Yesterday, for the second time in my life, I experienced an Extended Lord of the Rings marathon. My long-suffering partner had yet to see Lord of the Rings and was thrown in at the deep end. He survived – didn’t even turn into an Elf (more’s the pity?).

But is sitting through over eleven hours of film really worth it? Couldn’t one just watch the theatrical edition? Surely the extended versions are just for nerds and die-hard film fans?


1) Boromir

One of the most important reasons to Watch Extended for me is Boromir’s characterisation. In Theatrical, he is a weak man, tempted by the ring to bring power and glory to Gondor. He comes across as treacherous and, while struggling with himself, he ultimately comes out on top – but is it too little too late to redeem the man?

In Extended, we see a lot more of the Gondor he’s left behind. He has more conversation with Aragorn and shows more concern for the Hobbits, but it’s the scene in The Two Towers with Faramir and Denethor where his character really comes to life. He’s a big brother and a loyal son, despite his misgivings about his father’s attitude and actions, and that one scene lends makes Boromir a more sympathetic and understandable character.

So much so that I believe they should’ve put it in Theatrical.

2) Eowyn and Faramir

The love story between Eowyn and Faramir is a beautiful part of Return of the King. Pity the theatrical version skips over it entirely.

In fact, if you had no knowledge of the books, the fact that they’re standing together at Aragorn’s coronation could be pure coincidence.

While Extended doesn’t go into nearly as much detail as the books, it shows how they met and offers a lovely little scene of the two of them lending each other comfort. There’s the added bonus of Eomer being a good big brother.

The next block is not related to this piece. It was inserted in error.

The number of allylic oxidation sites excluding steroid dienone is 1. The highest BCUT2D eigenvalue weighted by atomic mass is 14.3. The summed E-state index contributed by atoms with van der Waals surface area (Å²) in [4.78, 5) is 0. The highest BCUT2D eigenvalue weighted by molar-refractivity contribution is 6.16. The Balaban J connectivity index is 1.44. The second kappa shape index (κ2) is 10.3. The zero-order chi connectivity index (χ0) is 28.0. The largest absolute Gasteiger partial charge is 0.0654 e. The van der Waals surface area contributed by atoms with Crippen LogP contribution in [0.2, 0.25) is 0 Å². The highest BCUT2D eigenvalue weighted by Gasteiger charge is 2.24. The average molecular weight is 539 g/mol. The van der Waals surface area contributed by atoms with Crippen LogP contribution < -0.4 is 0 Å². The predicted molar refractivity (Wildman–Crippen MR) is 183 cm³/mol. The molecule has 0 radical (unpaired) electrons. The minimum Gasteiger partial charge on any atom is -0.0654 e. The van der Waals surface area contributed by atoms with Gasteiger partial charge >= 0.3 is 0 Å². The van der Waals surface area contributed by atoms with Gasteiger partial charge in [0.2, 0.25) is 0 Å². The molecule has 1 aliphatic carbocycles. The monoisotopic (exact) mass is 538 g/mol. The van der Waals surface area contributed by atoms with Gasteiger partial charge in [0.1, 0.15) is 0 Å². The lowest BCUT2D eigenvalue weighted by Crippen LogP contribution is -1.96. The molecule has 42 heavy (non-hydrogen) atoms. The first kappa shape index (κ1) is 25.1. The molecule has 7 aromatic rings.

And it makes their smiling faces at the coronation actually mean something.

3) The Lothlorien Gifts

“Not idly do the leaves of Lorien fall”. Aragorn, what are you talking about? Yes, it’s a pretty brooch but there’s no need to get poetic about it – you’re mend to be tracking Hobbits! And why are they all wearing those ugly grey cloaks anyway?

Enter Galadriel. While we hear about Frodo’s little night-light – because they did remember that particular gift is somewhat vital to the plot – the matching get-up and other gifts are glossed over.

While Legolas’ bow, Merry and Pippin’s daggers and Gimli’s hair story are all nice additions, the cloaks, brooches and Sam’s rope are pretty plot-vital. The brooch is used by Pippin to alert Aragorn that they’re still alive, Frodo hides Sam with the cloak outside The Black Gates, and the Elvish rope burns Gollum when Sam ties him up with it.

Overall, the Extended gift-giving scene takes a whopping five minutes and ten seconds, a whole four minutes and twenty seconds longer than the scene in Theatrical.

Time well spent, in my opinion.

I could go on. Probably at length. I would encourage viewing of the Extended versions – possibly not all in one go – because the choices made by PJ et al. in editing the theatrical editions, which are still quite lengthy, are of interest to film-makers.

And, if you just want to prove your nerd credentials, Watch Extended With Commentary. I promise you won’t regret it.

[For an excellent dissection of Theatrical v Extended, see’s comparisons:
FOTR 1 and 2
TTT 1 and 2
ROTK 1 and 2]


    • With the possible exception of Tom Bombadil…? 😉

      One thing that filming in breath-taking New Zealand did was allow them to take ten pages of Tolkien description and condense it into one pan of a mountain range.

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